Tanya and I are trying to get back on our old 'at least once a month' roadtrip schedule, and last week we went to the Salton Sea, which was a huge tourist destination but because of tons of pollution it's now pretty much abandoned. Some really interesting photos came out of it.
The creation of the Salton Sea of today started in 1905, when heavy rainfall and snowmelt caused the Colorado River to swell and breach an Imperial Valley dike. It took nearly two years to control the Colorado River's flow into the formerly dry Salton Sink and stop the flooding. Once part of the vast inland sea which covered the area, the endorheic Salton Sink was the site of a major salt mining operation. As the basin filled, the town of Salton, a Southern Pacific Railroad siding and Torres-Martinez Indian land were submerged. The sudden influx of water and the lack of any drainage from the basin resulted in the formation of the Salton Sea.
The lack of an outlet means that the Salton Sea is increasingly becoming an unstable system: variations in agricultural runoff cause fluctuations in water level (and flooding of surrounding communities in the 1950s and 1960s), and the relatively high salinity of the agricultural runoff feeding the Sea has resulting in an ever increasing level of salinity. By the 1960s, it was becoming apparent that the salinity of the Salton Sea was continuing to rise, jeopardizing some of the species living in it. The Salton Sea currently has a salinity exceeding 40â€° (parts per thousand), making it saltier than ocean water, and many species of fish are no longer able to survive in the Salton. It is believed that once the salinity surpasses 44â€°, only the tilapia will be able to survive. Fertilizer runoff combined with the increasing salinity and inflow of highly polluted water from the northward-flowing New River have resulted in large algal blooms and elevated bacteria levels. The New River is considered to be the single most polluted river in America.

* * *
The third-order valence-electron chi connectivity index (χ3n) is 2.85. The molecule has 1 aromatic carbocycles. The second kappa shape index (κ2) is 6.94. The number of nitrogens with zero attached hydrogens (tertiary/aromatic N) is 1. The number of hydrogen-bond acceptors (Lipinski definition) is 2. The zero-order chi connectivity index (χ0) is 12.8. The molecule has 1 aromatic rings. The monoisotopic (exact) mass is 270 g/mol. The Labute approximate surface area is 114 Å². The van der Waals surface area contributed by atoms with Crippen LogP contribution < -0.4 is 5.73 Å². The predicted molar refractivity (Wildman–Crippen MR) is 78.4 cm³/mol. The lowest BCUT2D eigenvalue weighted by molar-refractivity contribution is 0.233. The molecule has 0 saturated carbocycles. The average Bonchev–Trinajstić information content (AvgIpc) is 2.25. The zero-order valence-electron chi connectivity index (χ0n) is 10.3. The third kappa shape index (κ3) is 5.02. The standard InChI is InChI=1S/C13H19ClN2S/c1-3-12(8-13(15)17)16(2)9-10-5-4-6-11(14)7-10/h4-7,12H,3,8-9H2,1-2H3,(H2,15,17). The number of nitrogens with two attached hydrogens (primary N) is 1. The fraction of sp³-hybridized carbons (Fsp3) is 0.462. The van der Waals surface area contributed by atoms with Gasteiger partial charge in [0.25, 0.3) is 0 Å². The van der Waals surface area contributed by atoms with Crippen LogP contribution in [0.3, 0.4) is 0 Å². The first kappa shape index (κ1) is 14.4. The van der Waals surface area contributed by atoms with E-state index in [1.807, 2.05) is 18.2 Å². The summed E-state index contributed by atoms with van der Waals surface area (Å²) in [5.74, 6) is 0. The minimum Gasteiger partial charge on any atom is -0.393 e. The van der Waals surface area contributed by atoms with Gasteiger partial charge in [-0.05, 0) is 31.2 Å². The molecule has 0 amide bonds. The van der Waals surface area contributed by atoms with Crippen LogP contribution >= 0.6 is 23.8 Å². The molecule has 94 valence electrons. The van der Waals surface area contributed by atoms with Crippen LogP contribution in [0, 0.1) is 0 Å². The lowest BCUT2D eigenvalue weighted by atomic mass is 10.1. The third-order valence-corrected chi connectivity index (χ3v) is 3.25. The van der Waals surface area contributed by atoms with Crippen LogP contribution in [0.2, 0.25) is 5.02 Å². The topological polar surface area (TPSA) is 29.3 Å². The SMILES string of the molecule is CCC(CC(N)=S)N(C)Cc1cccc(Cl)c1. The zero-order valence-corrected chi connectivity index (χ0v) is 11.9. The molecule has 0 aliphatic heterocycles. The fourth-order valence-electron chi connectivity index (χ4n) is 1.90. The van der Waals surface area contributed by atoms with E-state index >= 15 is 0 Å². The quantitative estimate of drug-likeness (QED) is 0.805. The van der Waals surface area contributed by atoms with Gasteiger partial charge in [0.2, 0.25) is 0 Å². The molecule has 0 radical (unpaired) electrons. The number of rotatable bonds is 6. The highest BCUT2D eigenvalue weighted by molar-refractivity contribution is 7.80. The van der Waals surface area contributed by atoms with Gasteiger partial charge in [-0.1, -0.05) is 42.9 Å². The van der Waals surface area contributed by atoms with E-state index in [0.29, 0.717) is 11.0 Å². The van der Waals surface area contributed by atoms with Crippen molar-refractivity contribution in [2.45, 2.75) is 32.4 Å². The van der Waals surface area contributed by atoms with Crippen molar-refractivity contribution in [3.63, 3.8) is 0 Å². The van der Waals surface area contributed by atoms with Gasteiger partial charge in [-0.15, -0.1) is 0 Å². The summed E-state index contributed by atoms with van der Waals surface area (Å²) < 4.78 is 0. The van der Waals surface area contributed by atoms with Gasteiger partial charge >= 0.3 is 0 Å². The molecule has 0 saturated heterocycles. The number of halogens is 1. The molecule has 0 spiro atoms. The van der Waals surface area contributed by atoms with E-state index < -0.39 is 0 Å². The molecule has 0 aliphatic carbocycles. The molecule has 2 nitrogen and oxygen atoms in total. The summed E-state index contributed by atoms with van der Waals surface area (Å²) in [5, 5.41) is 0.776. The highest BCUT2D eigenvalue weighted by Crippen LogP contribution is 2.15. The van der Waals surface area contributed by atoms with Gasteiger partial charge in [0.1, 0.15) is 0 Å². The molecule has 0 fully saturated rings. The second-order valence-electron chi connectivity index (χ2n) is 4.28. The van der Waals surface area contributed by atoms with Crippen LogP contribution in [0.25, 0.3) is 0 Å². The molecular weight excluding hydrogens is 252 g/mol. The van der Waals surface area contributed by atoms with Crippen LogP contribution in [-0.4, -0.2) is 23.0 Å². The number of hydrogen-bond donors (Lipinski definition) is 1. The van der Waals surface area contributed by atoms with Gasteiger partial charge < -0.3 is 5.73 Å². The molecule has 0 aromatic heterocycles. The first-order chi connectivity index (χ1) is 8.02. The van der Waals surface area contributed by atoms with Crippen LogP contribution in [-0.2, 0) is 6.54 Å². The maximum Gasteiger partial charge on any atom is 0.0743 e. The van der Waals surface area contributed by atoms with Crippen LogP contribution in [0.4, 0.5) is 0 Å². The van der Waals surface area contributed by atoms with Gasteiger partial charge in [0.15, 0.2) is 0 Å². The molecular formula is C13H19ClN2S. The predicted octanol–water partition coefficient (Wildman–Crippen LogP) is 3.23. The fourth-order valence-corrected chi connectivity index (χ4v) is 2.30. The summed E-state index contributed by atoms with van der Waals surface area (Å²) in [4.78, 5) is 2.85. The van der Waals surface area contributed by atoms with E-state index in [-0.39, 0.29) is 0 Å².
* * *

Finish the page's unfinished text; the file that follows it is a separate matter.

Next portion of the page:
The high level of bacteria resulting from fish die-offs are a major threat to the avian population. In 1992 and 1996 large scale die-offs of grebes and pelicans occurred, demonstrating the unstable nature of the ecosystem. The increasing salinity, algae, and bacteria levels have taken their toll on tourism, and many of the Salton Sea resorts are now closed and abandoned. Before recent water control measures were implemented, the Salton Sea's surface tended to rise and fall severely, causing flooding problems in some of the surrounding communities.